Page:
Insights of the 2014 Irreecha festival
By Daniel Dormeyer
When they left from Addis Ababa early in the morning of Sunday October 5, the two Europeans, James Cator from England and Daniel Dormeyer from Germany, accompanied by two Ethiopians, Minassie Alemayehu and Haile Mekonen, did not really gauge the significance and importance of what they would experience when attending Irreecha in Bishoftu, Oromia regional state, around 45 minutes south of the capital.
With almost one third of Ethiopia’s population, the Oromo constitute the largest ethnicity in Ethiopia and the wider Horn of Africa.
Cator and Dormeyer had just arrived, excited about a country charged of history, culture and noble values, and willing to overcome waves of preconceived ideas about Ethiopia.
The season of blessing and love
Established by Oromo forefathers, Irreacha (also called Irreessa) takes place annually throughout Oromia and amongst Oromo communities abroad on the first Sunday of last week of September or the first Sunday of the first week of October according to Oromo time reckoning (Dhahaa). Bishoftu hosts the major gathering of a festival believed to be one of the largest in Africa.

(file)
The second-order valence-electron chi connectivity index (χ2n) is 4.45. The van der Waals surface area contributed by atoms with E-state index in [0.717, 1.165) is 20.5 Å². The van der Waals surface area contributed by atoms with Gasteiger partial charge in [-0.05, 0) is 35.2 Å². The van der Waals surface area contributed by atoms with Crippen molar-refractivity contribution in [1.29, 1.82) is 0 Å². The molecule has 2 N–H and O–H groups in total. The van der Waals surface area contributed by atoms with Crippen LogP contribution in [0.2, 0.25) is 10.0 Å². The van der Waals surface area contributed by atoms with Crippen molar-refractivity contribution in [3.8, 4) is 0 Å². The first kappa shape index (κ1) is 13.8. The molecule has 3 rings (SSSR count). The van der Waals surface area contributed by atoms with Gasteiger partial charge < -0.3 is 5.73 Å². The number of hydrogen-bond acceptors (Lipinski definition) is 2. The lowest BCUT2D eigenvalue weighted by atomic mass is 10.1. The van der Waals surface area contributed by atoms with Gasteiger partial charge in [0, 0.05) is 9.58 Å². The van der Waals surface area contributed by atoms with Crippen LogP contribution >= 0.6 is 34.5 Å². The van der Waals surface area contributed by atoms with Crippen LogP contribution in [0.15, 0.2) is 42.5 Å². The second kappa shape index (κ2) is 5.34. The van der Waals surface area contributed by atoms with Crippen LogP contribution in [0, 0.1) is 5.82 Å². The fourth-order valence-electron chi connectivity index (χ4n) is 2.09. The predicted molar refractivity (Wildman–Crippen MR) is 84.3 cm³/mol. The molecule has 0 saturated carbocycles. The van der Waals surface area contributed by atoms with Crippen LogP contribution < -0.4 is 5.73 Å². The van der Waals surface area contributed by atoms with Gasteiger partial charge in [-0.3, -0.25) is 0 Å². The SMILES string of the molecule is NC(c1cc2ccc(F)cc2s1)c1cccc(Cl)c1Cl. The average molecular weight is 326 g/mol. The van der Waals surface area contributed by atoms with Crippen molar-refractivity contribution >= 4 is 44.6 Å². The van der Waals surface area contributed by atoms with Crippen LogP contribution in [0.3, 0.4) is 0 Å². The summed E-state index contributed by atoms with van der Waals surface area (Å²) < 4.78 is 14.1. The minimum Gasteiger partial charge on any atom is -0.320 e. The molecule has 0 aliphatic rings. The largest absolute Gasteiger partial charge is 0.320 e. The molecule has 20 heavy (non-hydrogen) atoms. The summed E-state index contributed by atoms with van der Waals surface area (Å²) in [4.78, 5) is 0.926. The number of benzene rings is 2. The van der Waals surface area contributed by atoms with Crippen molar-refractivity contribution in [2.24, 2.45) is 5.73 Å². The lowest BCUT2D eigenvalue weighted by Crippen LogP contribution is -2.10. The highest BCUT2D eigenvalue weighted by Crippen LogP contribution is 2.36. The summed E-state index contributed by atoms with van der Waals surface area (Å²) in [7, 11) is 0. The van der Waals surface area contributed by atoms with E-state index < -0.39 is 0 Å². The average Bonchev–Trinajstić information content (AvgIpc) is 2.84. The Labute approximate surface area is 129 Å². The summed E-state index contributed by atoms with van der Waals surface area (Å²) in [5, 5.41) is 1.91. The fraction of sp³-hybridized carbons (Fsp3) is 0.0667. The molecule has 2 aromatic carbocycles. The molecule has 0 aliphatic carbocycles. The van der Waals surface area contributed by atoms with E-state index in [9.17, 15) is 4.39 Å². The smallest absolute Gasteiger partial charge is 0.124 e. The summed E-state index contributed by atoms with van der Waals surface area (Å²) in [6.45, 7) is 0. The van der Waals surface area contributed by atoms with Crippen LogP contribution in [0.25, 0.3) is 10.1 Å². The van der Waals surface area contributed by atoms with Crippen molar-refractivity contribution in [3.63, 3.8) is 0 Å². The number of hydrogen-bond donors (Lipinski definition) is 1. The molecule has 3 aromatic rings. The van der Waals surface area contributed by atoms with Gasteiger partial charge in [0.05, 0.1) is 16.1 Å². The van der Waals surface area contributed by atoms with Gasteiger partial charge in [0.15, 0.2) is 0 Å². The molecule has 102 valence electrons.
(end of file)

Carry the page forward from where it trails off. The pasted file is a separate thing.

Known as Oromo’s Thanksgiving to their God (Waaqa) for his goodness over the past year, Irreecha marks the beginning of a new lunar calendar and a seasonal change from winter to spring, and more particularly the end time of starvation (Gadaa Belbaa), disunity, chaos (Mormor), and the auspicious occasion to wish plentiful harvests in the upcoming year.
After a pleasant drive through enchanting though unexpected landscapes on the uncrowded highway in the wee hours of the morning, during which they wondered about a dead hyena and the probability of getting hit by a car, the multicultural group of friends finally reached Bishoftu.
Bishoftu means “the land full of water” in Oromiffa language. Indeed, the main ceremony would take place at the Lake Hora Arsadii. In fact they reached sacred ground, where Oromo people believe God will grant all their wishes.
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